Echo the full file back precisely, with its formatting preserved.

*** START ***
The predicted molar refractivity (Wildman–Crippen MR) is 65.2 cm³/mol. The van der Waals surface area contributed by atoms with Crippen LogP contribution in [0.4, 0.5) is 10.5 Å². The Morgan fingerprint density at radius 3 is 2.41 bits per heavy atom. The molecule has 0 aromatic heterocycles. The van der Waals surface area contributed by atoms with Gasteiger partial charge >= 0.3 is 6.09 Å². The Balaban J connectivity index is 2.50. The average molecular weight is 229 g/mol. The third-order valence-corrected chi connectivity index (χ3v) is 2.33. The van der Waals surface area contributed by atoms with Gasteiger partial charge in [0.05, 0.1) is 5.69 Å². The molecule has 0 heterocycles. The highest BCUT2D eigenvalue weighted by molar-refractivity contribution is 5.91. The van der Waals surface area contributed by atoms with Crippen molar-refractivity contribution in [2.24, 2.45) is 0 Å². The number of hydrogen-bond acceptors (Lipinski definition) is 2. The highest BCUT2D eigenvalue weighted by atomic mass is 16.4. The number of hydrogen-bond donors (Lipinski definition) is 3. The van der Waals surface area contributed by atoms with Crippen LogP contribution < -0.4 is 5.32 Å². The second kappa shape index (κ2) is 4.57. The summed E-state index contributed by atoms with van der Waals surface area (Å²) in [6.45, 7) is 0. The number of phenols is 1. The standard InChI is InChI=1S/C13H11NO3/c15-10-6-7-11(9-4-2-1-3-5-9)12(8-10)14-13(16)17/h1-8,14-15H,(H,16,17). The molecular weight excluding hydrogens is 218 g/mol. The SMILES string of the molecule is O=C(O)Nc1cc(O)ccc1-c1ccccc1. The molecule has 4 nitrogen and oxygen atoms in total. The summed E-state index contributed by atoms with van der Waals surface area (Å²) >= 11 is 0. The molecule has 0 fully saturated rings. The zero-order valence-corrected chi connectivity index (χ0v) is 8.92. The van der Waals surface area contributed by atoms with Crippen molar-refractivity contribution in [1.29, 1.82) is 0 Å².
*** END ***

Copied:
The predicted molar refractivity (Wildman–Crippen MR) is 65.2 cm³/mol. The van der Waals surface area contributed by atoms with Crippen LogP contribution in [0.4, 0.5) is 10.5 Å². The Morgan fingerprint density at radius 3 is 2.41 bits per heavy atom. The molecule has 0 aromatic heterocycles. The van der Waals surface area contributed by atoms with Gasteiger partial charge >= 0.3 is 6.09 Å². The Balaban J connectivity index is 2.50. The average molecular weight is 229 g/mol. The third-order valence-corrected chi connectivity index (χ3v) is 2.33. The van der Waals surface area contributed by atoms with Gasteiger partial charge in [0.05, 0.1) is 5.69 Å². The molecule has 0 heterocycles. The highest BCUT2D eigenvalue weighted by molar-refractivity contribution is 5.91. The van der Waals surface area contributed by atoms with Crippen molar-refractivity contribution in [2.24, 2.45) is 0 Å². The number of hydrogen-bond acceptors (Lipinski definition) is 2. The highest BCUT2D eigenvalue weighted by atomic mass is 16.4. The number of hydrogen-bond donors (Lipinski definition) is 3. The van der Waals surface area contributed by atoms with Crippen LogP contribution < -0.4 is 5.32 Å². The second kappa shape index (κ2) is 4.57. The summed E-state index contributed by atoms with van der Waals surface area (Å²) in [6.45, 7) is 0. The number of phenols is 1. The standard InChI is InChI=1S/C13H11NO3/c15-10-6-7-11(9-4-2-1-3-5-9)12(8-10)14-13(16)17/h1-8,14-15H,(H,16,17). The molecular weight excluding hydrogens is 218 g/mol. The SMILES string of the molecule is O=C(O)Nc1cc(O)ccc1-c1ccccc1. The molecule has 4 nitrogen and oxygen atoms in total. The summed E-state index contributed by atoms with van der Waals surface area (Å²) >= 11 is 0. The molecule has 0 fully saturated rings. The zero-order valence-corrected chi connectivity index (χ0v) is 8.92. The van der Waals surface area contributed by atoms with Crippen molar-refractivity contribution in [1.29, 1.82) is 0 Å².